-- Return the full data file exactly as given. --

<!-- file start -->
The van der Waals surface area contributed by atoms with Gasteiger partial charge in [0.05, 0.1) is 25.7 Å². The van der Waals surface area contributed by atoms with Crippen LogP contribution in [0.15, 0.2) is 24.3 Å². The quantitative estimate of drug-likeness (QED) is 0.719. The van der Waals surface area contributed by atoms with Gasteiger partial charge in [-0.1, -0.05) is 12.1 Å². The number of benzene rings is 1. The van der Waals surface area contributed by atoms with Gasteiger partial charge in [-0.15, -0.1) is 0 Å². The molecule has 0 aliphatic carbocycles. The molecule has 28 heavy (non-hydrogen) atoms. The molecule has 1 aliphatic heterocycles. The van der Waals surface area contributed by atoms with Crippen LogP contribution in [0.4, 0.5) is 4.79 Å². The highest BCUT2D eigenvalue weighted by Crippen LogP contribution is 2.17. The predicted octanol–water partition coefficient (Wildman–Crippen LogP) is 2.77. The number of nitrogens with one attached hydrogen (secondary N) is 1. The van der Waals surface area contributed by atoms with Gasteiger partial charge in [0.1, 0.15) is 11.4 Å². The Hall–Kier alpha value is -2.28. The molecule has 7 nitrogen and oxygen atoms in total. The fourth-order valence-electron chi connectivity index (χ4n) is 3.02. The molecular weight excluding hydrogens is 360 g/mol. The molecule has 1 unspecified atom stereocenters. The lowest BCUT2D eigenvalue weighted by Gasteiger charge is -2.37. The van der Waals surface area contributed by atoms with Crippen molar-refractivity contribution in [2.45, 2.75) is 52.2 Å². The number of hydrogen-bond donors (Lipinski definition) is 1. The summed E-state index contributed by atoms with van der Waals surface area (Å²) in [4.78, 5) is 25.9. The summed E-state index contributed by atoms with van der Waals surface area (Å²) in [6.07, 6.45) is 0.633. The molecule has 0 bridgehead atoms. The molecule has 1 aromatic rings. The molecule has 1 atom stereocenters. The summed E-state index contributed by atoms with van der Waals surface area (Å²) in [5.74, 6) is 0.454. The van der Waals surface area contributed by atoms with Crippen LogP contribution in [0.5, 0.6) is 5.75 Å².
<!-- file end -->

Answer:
The van der Waals surface area contributed by atoms with Gasteiger partial charge in [0.05, 0.1) is 25.7 Å². The van der Waals surface area contributed by atoms with Crippen LogP contribution in [0.15, 0.2) is 24.3 Å². The quantitative estimate of drug-likeness (QED) is 0.719. The van der Waals surface area contributed by atoms with Gasteiger partial charge in [-0.1, -0.05) is 12.1 Å². The number of benzene rings is 1. The van der Waals surface area contributed by atoms with Gasteiger partial charge in [-0.15, -0.1) is 0 Å². The molecule has 0 aliphatic carbocycles. The molecule has 28 heavy (non-hydrogen) atoms. The molecule has 1 aliphatic heterocycles. The van der Waals surface area contributed by atoms with Crippen LogP contribution in [0.4, 0.5) is 4.79 Å². The highest BCUT2D eigenvalue weighted by Crippen LogP contribution is 2.17. The predicted octanol–water partition coefficient (Wildman–Crippen LogP) is 2.77. The number of nitrogens with one attached hydrogen (secondary N) is 1. The van der Waals surface area contributed by atoms with Gasteiger partial charge in [0.1, 0.15) is 11.4 Å². The Hall–Kier alpha value is -2.28. The molecule has 7 nitrogen and oxygen atoms in total. The fourth-order valence-electron chi connectivity index (χ4n) is 3.02. The molecular weight excluding hydrogens is 360 g/mol. The molecule has 1 unspecified atom stereocenters. The lowest BCUT2D eigenvalue weighted by Gasteiger charge is -2.37. The van der Waals surface area contributed by atoms with Crippen molar-refractivity contribution in [2.45, 2.75) is 52.2 Å². The number of hydrogen-bond donors (Lipinski definition) is 1. The summed E-state index contributed by atoms with van der Waals surface area (Å²) in [4.78, 5) is 25.9. The summed E-state index contributed by atoms with van der Waals surface area (Å²) in [6.07, 6.45) is 0.633. The molecule has 0 bridgehead atoms. The molecule has 1 aromatic rings. The molecule has 1 atom stereocenters. The summed E-state index contributed by atoms with van der Waals surface area (Å²) in [5.74, 6) is 0.454. The van der Waals surface area contributed by atoms with Crippen LogP contribution in [0.5, 0.6) is 5.75 Å².